ingredient information
Aconitum napellus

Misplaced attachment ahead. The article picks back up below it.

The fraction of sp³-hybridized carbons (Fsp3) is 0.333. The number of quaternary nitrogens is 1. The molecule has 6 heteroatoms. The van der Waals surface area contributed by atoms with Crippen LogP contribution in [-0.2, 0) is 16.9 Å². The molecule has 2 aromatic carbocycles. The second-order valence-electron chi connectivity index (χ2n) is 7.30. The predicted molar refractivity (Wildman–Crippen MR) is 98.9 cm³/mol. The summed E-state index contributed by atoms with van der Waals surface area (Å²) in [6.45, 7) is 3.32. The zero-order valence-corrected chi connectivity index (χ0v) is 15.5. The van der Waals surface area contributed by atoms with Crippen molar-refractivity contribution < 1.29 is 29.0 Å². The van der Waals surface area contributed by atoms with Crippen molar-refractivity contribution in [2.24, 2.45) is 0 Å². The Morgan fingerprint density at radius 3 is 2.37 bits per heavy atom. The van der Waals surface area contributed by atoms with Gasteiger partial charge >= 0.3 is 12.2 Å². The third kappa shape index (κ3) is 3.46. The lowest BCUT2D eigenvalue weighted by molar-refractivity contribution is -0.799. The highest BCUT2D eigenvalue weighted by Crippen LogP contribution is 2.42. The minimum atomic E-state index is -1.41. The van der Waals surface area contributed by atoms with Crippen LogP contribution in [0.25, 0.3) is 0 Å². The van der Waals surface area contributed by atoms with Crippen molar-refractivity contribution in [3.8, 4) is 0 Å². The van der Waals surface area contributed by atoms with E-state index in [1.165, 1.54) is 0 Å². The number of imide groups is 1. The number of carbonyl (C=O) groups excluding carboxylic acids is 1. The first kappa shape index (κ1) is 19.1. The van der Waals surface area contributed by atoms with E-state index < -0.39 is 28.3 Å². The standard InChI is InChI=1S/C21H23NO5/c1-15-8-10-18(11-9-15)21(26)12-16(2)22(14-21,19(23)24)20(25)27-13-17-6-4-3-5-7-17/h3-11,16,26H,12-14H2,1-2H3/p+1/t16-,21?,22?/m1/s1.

Aconitum napellus (Monkshood, "aconite", "Wolf's Bane", Fuzi, "Monk's Blood", or "Monk's Hood") is a species of Aconitum in the family Ranunculaceae, native and endemic to western and central Europe. It is a herbaceous perennial plant growing to 1 m tall, with hairless stems and leaves. The leaves are rounded, 5–10 cm diameter, palmately divided into five to seven deeply lobed segments. The flowers are dark purple to bluish-purple, narrow oblong helmet-shaped, 1–2 cm tall. Aconite flowersNine subspecies are accepted by the Flora Europaea: Aconitum napellus subsp. napellus. Southwest England. Aconitum napellus subsp. corsicum (Gáyer) W.Seitz. Corsica. Aconitum napellus subsp. firmum (Rchb.) Gáyer. Central and eastern Europe. Aconitum napellus subsp. fissurae (Nyár.) W.Seitz. Balkans to southwest Russia. Aconitum napellus subsp. hians (Rchb.) Gáyer. Central Europe. Aconitum napellus subsp. lusitanicum Rouy. Southwest Europe. Aconitum napellus subsp. superbum (Fritsch) W.Seitz. Western Balkans. Aconitum napellus subsp. tauricum (Wulfen) Gáyer. Eastern Alps, southern Carpathians. Aconitum napellus subsp. vulgare (DC.) Rouy & Foucaud. Alps, Pyrenees, northern Spain. Plants native to Asia and North America formerly listed as A. napellus are now regarded as separate species. Plants are grown in gardens in temperate zones for their spike-like inflorescences that are showy in early-mid summer and their attractive foliage. There are white and rose colored forms in cultivation too. [edit] UsesAconitum napellus is grown in gardens for its attractive spike like inflorescences and showy blue flowers.[1] It is a cut flower crop used for fresh cutting material and sometimes used as dried material. The species has a low natural propagation rate under cultivation and is propagated by seed or by removing offsets that are generated each year from the rootstocks. The use of micropropagation protocols has been studied.[2] This species has been crossed with other Aconitums to produce attractive hybrids for garden use, including Aconitum x cammarum [3] SeedsLike other species in the genus, A. napellus contains several poisonous compounds, including enough cardiac poison that it was used on spears and arrows for hunting and battle in ancient times.[4] A. napellus has a long history of use as a poison, with cases going back thousands of years.[5] During the ancient Roman period of European history the plant was often used to eliminate criminals and enemies, and by the end of the period it was banned and any one growing A. napellus could have been legally sentenced to death.[6] Aconites have been used more recently in murder plots; they contain the Chemical alkaloids aconitine, mesaconitine, hypaconitine and jesaconitine, which are highly toxic.[7] Aconite produced from the roots of a number of different species of Aconitum is used ethnomedically in traditional Chinese medicine (TCM), to treat "coldness", general debility, and "Yang deficiency".[citation needed] Misuse of the medicinal ingredients contained in this plant can negatively affect the cardiovascular and central nervous systems, thus resulting in death.[8][9][10][11]